But before embarking on our “cardio” adventure, it was only apropos to stop for lunch at Auberge de la Clef, where in 1730 Jean-Jacques Rousseau stayed and dined (Vevey was the setting for his epistolary novel). The same table was saved for him; today a memorial sign honors where he sat and the restaurant is a beloved local dining spot. I savored every morsel of my favorite Swiss meal, filet of perch, small fish from the waters of Lake Geneva sautéed in butter with lemon. Future diners, if you’re looking for the muse, you must request “Rousseau’s table.”
Around the block we got fitted for our bikes, donned our helmets, and set off to randomly follow the route of “The Poets’ Ramble,” a beautifully written and informative collection remembering the region’s celebrated guests of the past—through benches placed around the city—who at different times in history just passed through or resided here, bringing fame to Lake Geneva’s shores. They include Ernest Hemingway, Victor Hugo, Charlie Chaplin, Graham Greene, Elisabeth Vigee-Lebrun (French painter), the King of Siam, Leo Tolstoy, Francis Scott Fitzgerald, Igor Stravinsky, and Elizabeth of Habsburg (Princess of Wittelsbach, Empress of Austria, and Queen of Hungary)—to name just 10.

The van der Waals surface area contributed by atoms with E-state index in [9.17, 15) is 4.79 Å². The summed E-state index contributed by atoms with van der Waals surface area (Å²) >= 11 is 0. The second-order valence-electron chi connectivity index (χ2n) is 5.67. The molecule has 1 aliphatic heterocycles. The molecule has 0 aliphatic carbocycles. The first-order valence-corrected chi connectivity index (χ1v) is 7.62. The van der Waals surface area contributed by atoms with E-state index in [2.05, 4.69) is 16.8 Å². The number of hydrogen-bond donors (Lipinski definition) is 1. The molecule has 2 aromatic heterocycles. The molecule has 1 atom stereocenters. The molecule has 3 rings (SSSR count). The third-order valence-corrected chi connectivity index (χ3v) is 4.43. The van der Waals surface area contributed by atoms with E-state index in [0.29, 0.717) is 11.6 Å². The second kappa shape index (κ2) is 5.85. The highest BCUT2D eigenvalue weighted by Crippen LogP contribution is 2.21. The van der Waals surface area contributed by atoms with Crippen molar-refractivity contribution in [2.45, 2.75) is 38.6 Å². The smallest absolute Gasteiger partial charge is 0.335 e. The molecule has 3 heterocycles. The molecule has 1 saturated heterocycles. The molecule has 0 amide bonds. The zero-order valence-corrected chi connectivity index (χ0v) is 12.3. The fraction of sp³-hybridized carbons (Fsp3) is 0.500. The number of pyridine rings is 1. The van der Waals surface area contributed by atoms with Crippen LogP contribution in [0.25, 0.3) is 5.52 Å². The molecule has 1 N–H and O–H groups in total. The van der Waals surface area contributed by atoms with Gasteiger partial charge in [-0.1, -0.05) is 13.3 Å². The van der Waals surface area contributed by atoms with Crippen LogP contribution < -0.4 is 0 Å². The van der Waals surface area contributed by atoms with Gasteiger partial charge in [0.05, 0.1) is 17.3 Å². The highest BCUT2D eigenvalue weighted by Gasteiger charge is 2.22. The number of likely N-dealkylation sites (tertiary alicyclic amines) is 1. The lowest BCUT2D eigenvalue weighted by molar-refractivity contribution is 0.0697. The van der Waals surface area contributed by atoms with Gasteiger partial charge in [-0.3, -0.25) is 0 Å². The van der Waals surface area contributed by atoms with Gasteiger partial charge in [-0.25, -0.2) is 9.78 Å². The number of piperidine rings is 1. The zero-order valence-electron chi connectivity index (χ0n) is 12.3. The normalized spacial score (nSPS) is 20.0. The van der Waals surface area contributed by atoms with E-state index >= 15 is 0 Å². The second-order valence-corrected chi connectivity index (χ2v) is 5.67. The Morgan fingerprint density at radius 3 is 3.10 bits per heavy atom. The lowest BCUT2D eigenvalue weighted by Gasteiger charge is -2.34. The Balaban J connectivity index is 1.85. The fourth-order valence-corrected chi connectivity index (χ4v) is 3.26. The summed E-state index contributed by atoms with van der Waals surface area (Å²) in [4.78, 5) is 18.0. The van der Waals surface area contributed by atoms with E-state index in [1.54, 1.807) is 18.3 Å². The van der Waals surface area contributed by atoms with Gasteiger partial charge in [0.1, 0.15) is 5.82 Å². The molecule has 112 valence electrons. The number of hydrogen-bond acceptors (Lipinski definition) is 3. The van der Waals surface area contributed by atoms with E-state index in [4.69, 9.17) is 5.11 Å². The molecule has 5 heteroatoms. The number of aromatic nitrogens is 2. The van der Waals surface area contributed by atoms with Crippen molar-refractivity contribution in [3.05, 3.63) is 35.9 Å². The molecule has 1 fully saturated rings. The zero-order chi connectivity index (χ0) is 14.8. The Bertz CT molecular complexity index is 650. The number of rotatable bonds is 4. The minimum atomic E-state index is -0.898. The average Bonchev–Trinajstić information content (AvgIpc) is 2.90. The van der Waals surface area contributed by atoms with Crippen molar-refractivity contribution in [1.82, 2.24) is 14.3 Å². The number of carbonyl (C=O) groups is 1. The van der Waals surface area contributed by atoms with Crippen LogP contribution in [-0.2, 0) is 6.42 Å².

Wherever the benches are found, recordings of the writer—a quote, a verse, an excerpt from a book, or simply their words describing a favorite respite—will whisk the listener off, if even for a moment, to a poignant place in time.
At Parc Charlie Chaplin we located Chaplin’s bench. Then Keller pulled out her smartphone and opened the very cool app, “On the tracks of our famous guests,” so we could hear an audio storytelling about Chaplin (actor, screenwriter, and producer) who lived 25 years in Corsier-Vevey until his death in 1977. Chaplin was a much celebrated and embraced personality of Vevey; a bronze statue of him, including his cane, stands at the lakeside and a museum dedicated to his life and times in Vevey is expected to open in spring 2016.
Our e-biking excursion was not completely without physical effort as we pedaled along flat terrain. But when the going got tough, it was heaven to click on the motor that “pulled” us uphill—and intimidating inclines were no longer.
We rolled around town follow-the-leader style, stopping at-will along the way to relax with sun worshippers at the lakeside and to admire early 20th century sculptor Edouard-Marcel Sandoz’s triptych “Les Hippocampes,” a mystical trio of bronze seahorses ridden by a young woman.